Case Law Details

Case Name : Discovery Asia Inc. Vs Assistant Director Of Income Tax (Delhi High Court)
Appeal Number : W.P.(C) 2062/2014 & CM No.4320/2014 (stay)
Date of Judgement/Order : 19/11/2015
Related Assessment Year :
Courts : All High Courts (3783) Delhi High Court (1198)

The assessment under Section 143(3) was originally done on 19.12.2008. The notice under Section 148, which is impugned herein, has been issued beyond the period of four years from the end of the relevant assessment year. The reasons for initiating the reassessment proceedings which were supplied to the petitioner on 16.01.2014 are as under:-

Reasons for issue of notice u/s 148 of the Income Tax Act, 1961 :-

Return declaring Nil income for AY 2005-06 was filed by the assessee on 30.10.2005, which was later revised on 30.03.2007 declaring an income of Rs.3,62,68,927/- and the assessment was completed u/s 143(3) on 19.12.2008 at an income of Rs.37,61,13,121/-. The reasons for the variance in the assessed income from the returned income was that Discovery Communications India (DCIN) was held to be the assessee’s PE in India and profits were attributable to it. Further, the subscription revenues received by the assessee were taxed as royalty income.

2. Article 12(6) of the DTAA between India and US provides that the provisions of Article 12(1) and 12(2) shall not apply if the royalties or fees for technical services arise through a permanent establishment (PE) and are attributable to such PE and in such a case, the provisions of Article 7 shall apply. Further, as per the provisions of section 115A(b) of the Act, where the total income of a non-resident or a foreign company includes any income by way of royalty/fees for technical services received from government or an Indian concern in pursuance of an agreement after 31st March, 1976, subject to the provisions of sub-section (2), the Income tax payable shall be 20% where such royalty is received in pursuance of an agreement made after 31.05.1997 but before 01.06.2005. Therefore, in such a case, the provisions of section 44D(3) of the Act would apply, which provides that notwithstanding anything to the contrary contained in sections 28 to 44C, in the case of an assessee being a foreign company, no deduction in respect of any expenditure or allowance shall be allowed under any of the said sections in computing the income by way of royalty received from government or an Indian concern in pursuance of an agreement made by a foreign company after 31.03.1976 but before 01.04.2003.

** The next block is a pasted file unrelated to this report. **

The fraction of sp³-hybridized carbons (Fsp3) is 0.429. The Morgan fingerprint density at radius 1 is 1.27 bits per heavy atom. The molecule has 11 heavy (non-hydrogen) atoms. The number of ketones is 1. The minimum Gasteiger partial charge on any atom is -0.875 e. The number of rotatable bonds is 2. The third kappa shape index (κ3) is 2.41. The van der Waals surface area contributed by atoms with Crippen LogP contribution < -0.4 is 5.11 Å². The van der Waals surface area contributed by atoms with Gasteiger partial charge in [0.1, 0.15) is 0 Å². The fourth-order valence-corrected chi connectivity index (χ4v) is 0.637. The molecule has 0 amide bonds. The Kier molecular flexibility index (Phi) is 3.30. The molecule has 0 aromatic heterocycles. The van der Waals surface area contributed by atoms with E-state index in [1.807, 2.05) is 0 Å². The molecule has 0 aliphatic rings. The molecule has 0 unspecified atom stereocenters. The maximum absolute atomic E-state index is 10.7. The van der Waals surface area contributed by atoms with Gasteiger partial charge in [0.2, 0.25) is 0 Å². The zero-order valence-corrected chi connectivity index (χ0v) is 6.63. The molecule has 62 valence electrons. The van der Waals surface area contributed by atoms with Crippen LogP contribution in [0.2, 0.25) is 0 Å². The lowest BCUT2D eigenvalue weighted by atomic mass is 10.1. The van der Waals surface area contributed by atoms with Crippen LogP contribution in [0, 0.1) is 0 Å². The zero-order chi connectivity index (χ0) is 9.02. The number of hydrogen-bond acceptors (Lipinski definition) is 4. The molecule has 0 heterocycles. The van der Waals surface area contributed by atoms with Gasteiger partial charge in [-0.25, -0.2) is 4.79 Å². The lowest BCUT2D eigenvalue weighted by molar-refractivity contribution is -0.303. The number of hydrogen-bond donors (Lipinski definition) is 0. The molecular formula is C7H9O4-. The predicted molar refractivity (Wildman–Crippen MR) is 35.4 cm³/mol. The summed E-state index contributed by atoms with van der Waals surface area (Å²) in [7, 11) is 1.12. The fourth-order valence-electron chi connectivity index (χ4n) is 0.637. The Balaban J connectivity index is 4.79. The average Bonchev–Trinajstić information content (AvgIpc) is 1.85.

3. Perusal of the assessment record reveals that in the assessee’s case, the royalty income amount to Rs.336,754,388/- was taxed @ 15% under the DTAA. However, as the royalty income had been earned through PE based on agreement dated 18.08.2004 identical and renewal / remaining to the main agreement that was entered into on 02.12.1996, it should have been taxed @ 30% on gross basis. The correct calculation regarding royalty income would be as under:-

Calculation Sheet

Amount of Royalty – 336,754,388

Tax @ 30% on above – 101,026,316

Add: Surcharge @ 2.5%-  2,525,658

Total                                 103,551,974

Add : Education Cess @ 2% – 2,071,039

Total Tax-                       105,623,013 ”

3. The petitioner preferred objections on 04.02.2014 which were rejected by the Assessing Officer by virtue of the impugned order dated 10.02.2014. One of the points urged by Mr Syali, appearing on behalf of the petitioner, was that the reasons do not mention anything about failure on the part of the assessee to fully and truly disclose all the material facts necessary for the assessment. He submitted that this is a pre-condition prescribed in the first proviso to Section 147 of the Act before the reassessment proceedings can be undertaken. It is submitted that there is not even an allegation that there has been any failure on the part of the assessee to fully and truly disclose all the material facts necessary for the assessment. Reliance was placed on Haryana Acrylic Manufacturing P. Ltd. v. CIT : (2009) 308 ITR 38 (Del) as also on the Rural Electrification Corporation Ltd. vs. CIT & Anr.: 355 ITR 356 (Del).

We have examined the reasons which have been quoted above and it is evident that there is no whisper of the petitioner having failed to disclose fully and truly all the material facts necessary for its assessment. It is therefore clear, based on the said decisions, that the necessary ingredients for invoking the provisions of Section 147 beyond the period of four years are missing. As such, the initiation of the reassessment proceedings pertaining to the assessment year 2005-06 is without the authority of law.

We may also point out that the very issue which has been raised in the reasons has been considered in detail in the course of the original assessment proceedings. In fact, the reasons themselves indicate that what is sought to be done through reassessment was already available in the record of the assessment proceedings. The agreements which have been referred to in the reasons were available before the Assessing Officer and had been examined in detail by the Assessing Officer. Therefore, there is also substance in the submissions made by Mr Syali that the reopening of assessment is nothing but a mere change of opinion also. Thus, in either eventuality, the reassessment proceedings cannot be sustained in law.

Consequently, the impugned notice dated 28.03.2012 issued under Section 148 of the said Act as also the proceedings pursuant thereto including the order dated 10.02.2014 disposing of the objections are quashed/set aside.

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Category : Income Tax (25487)
Type : Judiciary (10237)
Tags : high court judgments (4088) Reassessment (233) section 147 (373) section 148 (300)

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